Global audiences suspicious of AI-powered newsrooms

Business, Media

Global concerns about the use of AI in news production and misinformation are growing, with Australians among the most wary of artificial intelligence, particularly in political coverage.

The annual Digital News Report by the Reuters Institute for the Study of Journalism, offers a picture of the hurdles news outlets face in lifting revenue and sustaining business.

Its findings published on Monday are based on surveys of 2000 people carried out in 47 countries.

Newsrooms all over the world are working to address the new challenge of generative artificial intelligence, as tech giants and startups like Google and OpenAI build tools that can offer summaries of information and siphon traffic from news websites.

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But the report found that consumers are suspicious about the use of AI to create news content, particularly for sensitive subjects like politics.

In Australia, where the study was conducted by the University of Canberra's News and Media Research Centre some 59 per cent of respondents were uncomfortable with AI-generated news, compared to a global average of 45 per cent.

In the US that figure was 52 per cent and it was 63 per cent in the UK.

"It was surprising to see the level of suspicion," said Nic Newman, senior research associate at the Reuters Institute and lead author of the Digital News Report. "People broadly had fears about what might happen to content reliability and trust."

But the University of Canberra says there is some nuance in responses, with people more at ease regarding journalism produced mainly by humans with AI assistance, than journalism primarily created by AI with human oversight.

Lead author of the Australian study, Professor Sora Park says audiences want news organisations to be transparent about how they produce news and the role that AI plays.

"People are particularly uncomfortable about AI being used to produce news about politics, but more relaxed about its use for sport and lifestyle news."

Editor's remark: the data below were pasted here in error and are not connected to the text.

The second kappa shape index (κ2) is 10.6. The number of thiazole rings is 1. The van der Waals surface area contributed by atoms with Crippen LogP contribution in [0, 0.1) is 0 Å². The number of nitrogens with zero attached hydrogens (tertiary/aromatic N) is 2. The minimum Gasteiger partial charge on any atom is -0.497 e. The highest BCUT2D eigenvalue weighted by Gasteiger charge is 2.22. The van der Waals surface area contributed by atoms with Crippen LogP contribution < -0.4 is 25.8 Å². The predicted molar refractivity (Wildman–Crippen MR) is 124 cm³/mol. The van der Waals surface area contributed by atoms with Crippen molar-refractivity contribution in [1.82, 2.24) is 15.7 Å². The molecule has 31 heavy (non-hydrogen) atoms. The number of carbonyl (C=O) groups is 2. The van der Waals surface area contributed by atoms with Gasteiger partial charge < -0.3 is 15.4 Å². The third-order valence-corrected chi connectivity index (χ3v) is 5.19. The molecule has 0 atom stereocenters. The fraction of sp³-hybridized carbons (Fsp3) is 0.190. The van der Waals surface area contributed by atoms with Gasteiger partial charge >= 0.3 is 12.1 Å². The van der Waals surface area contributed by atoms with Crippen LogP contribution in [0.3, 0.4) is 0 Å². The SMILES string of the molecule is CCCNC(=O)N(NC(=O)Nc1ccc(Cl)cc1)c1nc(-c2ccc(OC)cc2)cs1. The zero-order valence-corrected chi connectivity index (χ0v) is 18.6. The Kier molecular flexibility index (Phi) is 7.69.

Given those uncertainties, more Australians have been turning to traditional news and consuming more of it. Despite financial pressures, the proportion of Australians paying for news remained steady at 21 per cent – higher than the global average.

"The data confirms that quality journalism and transparency are the most important trust factors,and these affect people's willingness to pay for journalism," Professor Park said.

However, news is increasingly being accessed through social media. Half of all Australians are using social media as a source of news with one quarter relying on it as their main news source, including 60 per cent of Gen Z. Instagram is now the top social media platform for news for this generation at 32 per cent.

Globally, concerns about false news content online rose by three percentage points from last year, with 59 per cent of survey respondents saying they were worried. This figure was higher in South Africa and the US at 81 per cent and 72 per cent, respectively, as both countries hold elections this year, the report said.

In Australia, concern about misinformation skyrocketed to 75 per cent, up 11 percentage points since 2022. Australians reported encountering most cases of misinformation on topics such as the Israeli-Palestinian conflict, national politics, and climate change.

News influencers are playing a bigger role than mainstream media organisations in delivering the news to users of popular online platforms like TikTok.

In a survey of more than 5600 TikTok users who said they used the app for news, 57 per cent said they mostly paid attention to individual personalities.

The top 10 individuals cited by respondents in the US included Tucker Carlson, a former Fox News anchor, Joe Rogan, who hosts the top podcast on Spotify and David Pakman, a progressive talk radio host.

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